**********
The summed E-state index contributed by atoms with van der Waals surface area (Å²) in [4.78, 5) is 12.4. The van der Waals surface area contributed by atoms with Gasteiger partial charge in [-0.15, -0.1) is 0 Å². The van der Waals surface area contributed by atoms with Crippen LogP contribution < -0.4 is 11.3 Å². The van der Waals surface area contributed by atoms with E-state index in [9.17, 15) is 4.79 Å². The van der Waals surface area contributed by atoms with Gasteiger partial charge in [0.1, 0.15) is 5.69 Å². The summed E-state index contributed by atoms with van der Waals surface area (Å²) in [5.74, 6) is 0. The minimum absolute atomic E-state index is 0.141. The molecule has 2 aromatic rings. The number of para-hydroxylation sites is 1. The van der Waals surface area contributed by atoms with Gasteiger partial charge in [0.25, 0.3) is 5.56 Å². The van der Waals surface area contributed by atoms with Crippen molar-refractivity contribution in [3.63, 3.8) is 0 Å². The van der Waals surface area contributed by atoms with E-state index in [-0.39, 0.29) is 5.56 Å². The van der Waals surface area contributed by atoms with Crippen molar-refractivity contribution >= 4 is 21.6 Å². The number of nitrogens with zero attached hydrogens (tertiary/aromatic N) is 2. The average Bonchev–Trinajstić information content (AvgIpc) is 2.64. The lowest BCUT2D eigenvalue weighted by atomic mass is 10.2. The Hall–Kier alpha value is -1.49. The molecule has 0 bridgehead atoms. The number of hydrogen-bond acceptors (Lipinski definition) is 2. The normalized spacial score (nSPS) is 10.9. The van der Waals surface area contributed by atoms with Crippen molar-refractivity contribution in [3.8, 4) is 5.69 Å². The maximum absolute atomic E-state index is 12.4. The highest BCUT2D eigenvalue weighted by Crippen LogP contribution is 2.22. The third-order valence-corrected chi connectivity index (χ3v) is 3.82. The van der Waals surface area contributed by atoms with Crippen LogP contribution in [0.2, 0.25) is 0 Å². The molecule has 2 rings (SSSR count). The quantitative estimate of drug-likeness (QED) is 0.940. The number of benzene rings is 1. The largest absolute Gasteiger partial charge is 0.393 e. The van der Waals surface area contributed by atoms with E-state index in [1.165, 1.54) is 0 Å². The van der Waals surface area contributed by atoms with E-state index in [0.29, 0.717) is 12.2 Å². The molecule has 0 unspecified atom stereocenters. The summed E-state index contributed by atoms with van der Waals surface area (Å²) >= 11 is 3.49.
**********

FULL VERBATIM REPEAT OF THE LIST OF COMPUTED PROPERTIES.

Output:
The summed E-state index contributed by atoms with van der Waals surface area (Å²) in [4.78, 5) is 12.4. The van der Waals surface area contributed by atoms with Gasteiger partial charge in [-0.15, -0.1) is 0 Å². The van der Waals surface area contributed by atoms with Crippen LogP contribution < -0.4 is 11.3 Å². The van der Waals surface area contributed by atoms with E-state index in [9.17, 15) is 4.79 Å². The van der Waals surface area contributed by atoms with Gasteiger partial charge in [0.1, 0.15) is 5.69 Å². The summed E-state index contributed by atoms with van der Waals surface area (Å²) in [5.74, 6) is 0. The minimum absolute atomic E-state index is 0.141. The molecule has 2 aromatic rings. The number of para-hydroxylation sites is 1. The van der Waals surface area contributed by atoms with Gasteiger partial charge in [0.25, 0.3) is 5.56 Å². The van der Waals surface area contributed by atoms with Crippen molar-refractivity contribution in [3.63, 3.8) is 0 Å². The van der Waals surface area contributed by atoms with E-state index in [-0.39, 0.29) is 5.56 Å². The van der Waals surface area contributed by atoms with Crippen molar-refractivity contribution >= 4 is 21.6 Å². The number of nitrogens with zero attached hydrogens (tertiary/aromatic N) is 2. The average Bonchev–Trinajstić information content (AvgIpc) is 2.64. The lowest BCUT2D eigenvalue weighted by atomic mass is 10.2. The Hall–Kier alpha value is -1.49. The molecule has 0 bridgehead atoms. The number of hydrogen-bond acceptors (Lipinski definition) is 2. The normalized spacial score (nSPS) is 10.9. The van der Waals surface area contributed by atoms with Crippen molar-refractivity contribution in [3.8, 4) is 5.69 Å². The maximum absolute atomic E-state index is 12.4. The highest BCUT2D eigenvalue weighted by Crippen LogP contribution is 2.22. The third-order valence-corrected chi connectivity index (χ3v) is 3.82. The van der Waals surface area contributed by atoms with Crippen LogP contribution in [0.2, 0.25) is 0 Å². The molecule has 2 rings (SSSR count). The quantitative estimate of drug-likeness (QED) is 0.940. The number of benzene rings is 1. The largest absolute Gasteiger partial charge is 0.393 e. The van der Waals surface area contributed by atoms with E-state index in [1.165, 1.54) is 0 Å². The van der Waals surface area contributed by atoms with E-state index in [0.29, 0.717) is 12.2 Å². The molecule has 0 unspecified atom stereocenters. The summed E-state index contributed by atoms with van der Waals surface area (Å²) >= 11 is 3.49.